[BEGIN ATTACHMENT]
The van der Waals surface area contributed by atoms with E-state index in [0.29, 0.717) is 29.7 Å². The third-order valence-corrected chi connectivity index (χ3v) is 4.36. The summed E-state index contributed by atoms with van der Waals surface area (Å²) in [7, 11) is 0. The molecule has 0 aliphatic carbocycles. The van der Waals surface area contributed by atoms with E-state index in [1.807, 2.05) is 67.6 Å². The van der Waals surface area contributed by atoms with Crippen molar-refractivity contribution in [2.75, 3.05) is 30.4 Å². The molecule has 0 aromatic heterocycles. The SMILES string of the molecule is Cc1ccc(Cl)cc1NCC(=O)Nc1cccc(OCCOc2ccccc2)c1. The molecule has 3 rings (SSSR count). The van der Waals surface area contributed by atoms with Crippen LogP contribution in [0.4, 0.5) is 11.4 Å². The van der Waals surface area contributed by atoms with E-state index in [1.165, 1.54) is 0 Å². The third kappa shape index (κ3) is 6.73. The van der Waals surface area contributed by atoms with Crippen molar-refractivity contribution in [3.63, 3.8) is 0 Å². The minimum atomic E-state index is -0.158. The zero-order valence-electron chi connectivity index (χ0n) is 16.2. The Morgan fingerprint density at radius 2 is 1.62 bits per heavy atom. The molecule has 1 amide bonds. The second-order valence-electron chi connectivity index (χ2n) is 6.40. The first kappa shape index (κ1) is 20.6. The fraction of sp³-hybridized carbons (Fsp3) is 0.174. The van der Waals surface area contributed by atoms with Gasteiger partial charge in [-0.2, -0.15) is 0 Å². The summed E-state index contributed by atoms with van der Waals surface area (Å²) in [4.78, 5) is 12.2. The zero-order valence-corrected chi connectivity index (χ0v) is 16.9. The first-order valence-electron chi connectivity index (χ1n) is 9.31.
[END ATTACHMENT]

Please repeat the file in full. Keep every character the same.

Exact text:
The van der Waals surface area contributed by atoms with E-state index in [0.29, 0.717) is 29.7 Å². The third-order valence-corrected chi connectivity index (χ3v) is 4.36. The summed E-state index contributed by atoms with van der Waals surface area (Å²) in [7, 11) is 0. The molecule has 0 aliphatic carbocycles. The van der Waals surface area contributed by atoms with E-state index in [1.807, 2.05) is 67.6 Å². The van der Waals surface area contributed by atoms with Crippen molar-refractivity contribution in [2.75, 3.05) is 30.4 Å². The molecule has 0 aromatic heterocycles. The SMILES string of the molecule is Cc1ccc(Cl)cc1NCC(=O)Nc1cccc(OCCOc2ccccc2)c1. The molecule has 3 rings (SSSR count). The van der Waals surface area contributed by atoms with Crippen LogP contribution in [0.4, 0.5) is 11.4 Å². The van der Waals surface area contributed by atoms with E-state index in [1.165, 1.54) is 0 Å². The third kappa shape index (κ3) is 6.73. The van der Waals surface area contributed by atoms with Crippen molar-refractivity contribution in [3.63, 3.8) is 0 Å². The minimum atomic E-state index is -0.158. The zero-order valence-electron chi connectivity index (χ0n) is 16.2. The Morgan fingerprint density at radius 2 is 1.62 bits per heavy atom. The molecule has 1 amide bonds. The second-order valence-electron chi connectivity index (χ2n) is 6.40. The first kappa shape index (κ1) is 20.6. The fraction of sp³-hybridized carbons (Fsp3) is 0.174. The van der Waals surface area contributed by atoms with Gasteiger partial charge in [-0.2, -0.15) is 0 Å². The summed E-state index contributed by atoms with van der Waals surface area (Å²) in [4.78, 5) is 12.2. The zero-order valence-corrected chi connectivity index (χ0v) is 16.9. The first-order valence-electron chi connectivity index (χ1n) is 9.31.